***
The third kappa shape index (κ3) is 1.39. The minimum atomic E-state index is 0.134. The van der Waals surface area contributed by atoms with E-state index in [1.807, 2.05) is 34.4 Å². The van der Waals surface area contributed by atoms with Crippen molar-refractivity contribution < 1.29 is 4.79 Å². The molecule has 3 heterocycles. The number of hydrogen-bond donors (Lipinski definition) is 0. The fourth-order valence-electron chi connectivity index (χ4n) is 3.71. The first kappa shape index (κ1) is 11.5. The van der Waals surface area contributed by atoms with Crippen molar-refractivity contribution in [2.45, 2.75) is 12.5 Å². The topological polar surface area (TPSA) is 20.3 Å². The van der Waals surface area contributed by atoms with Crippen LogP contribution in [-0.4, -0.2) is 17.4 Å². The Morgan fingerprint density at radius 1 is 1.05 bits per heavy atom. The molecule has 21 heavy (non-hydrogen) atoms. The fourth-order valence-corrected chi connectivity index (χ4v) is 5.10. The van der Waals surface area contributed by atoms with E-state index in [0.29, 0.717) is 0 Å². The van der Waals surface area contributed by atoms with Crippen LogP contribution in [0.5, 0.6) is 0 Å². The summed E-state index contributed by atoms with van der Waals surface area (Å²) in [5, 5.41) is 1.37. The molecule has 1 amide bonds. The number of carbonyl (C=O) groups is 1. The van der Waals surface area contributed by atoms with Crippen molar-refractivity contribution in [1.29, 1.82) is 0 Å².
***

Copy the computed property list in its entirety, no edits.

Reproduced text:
The third kappa shape index (κ3) is 1.39. The minimum atomic E-state index is 0.134. The van der Waals surface area contributed by atoms with E-state index in [1.807, 2.05) is 34.4 Å². The van der Waals surface area contributed by atoms with Crippen molar-refractivity contribution < 1.29 is 4.79 Å². The molecule has 3 heterocycles. The number of hydrogen-bond donors (Lipinski definition) is 0. The fourth-order valence-electron chi connectivity index (χ4n) is 3.71. The first kappa shape index (κ1) is 11.5. The van der Waals surface area contributed by atoms with Crippen molar-refractivity contribution in [2.45, 2.75) is 12.5 Å². The topological polar surface area (TPSA) is 20.3 Å². The van der Waals surface area contributed by atoms with Crippen LogP contribution in [-0.4, -0.2) is 17.4 Å². The Morgan fingerprint density at radius 1 is 1.05 bits per heavy atom. The molecule has 21 heavy (non-hydrogen) atoms. The fourth-order valence-corrected chi connectivity index (χ4v) is 5.10. The van der Waals surface area contributed by atoms with E-state index in [0.29, 0.717) is 0 Å². The van der Waals surface area contributed by atoms with Crippen LogP contribution in [0.5, 0.6) is 0 Å². The summed E-state index contributed by atoms with van der Waals surface area (Å²) in [5, 5.41) is 1.37. The molecule has 1 amide bonds. The number of carbonyl (C=O) groups is 1. The van der Waals surface area contributed by atoms with Crippen molar-refractivity contribution in [1.29, 1.82) is 0 Å².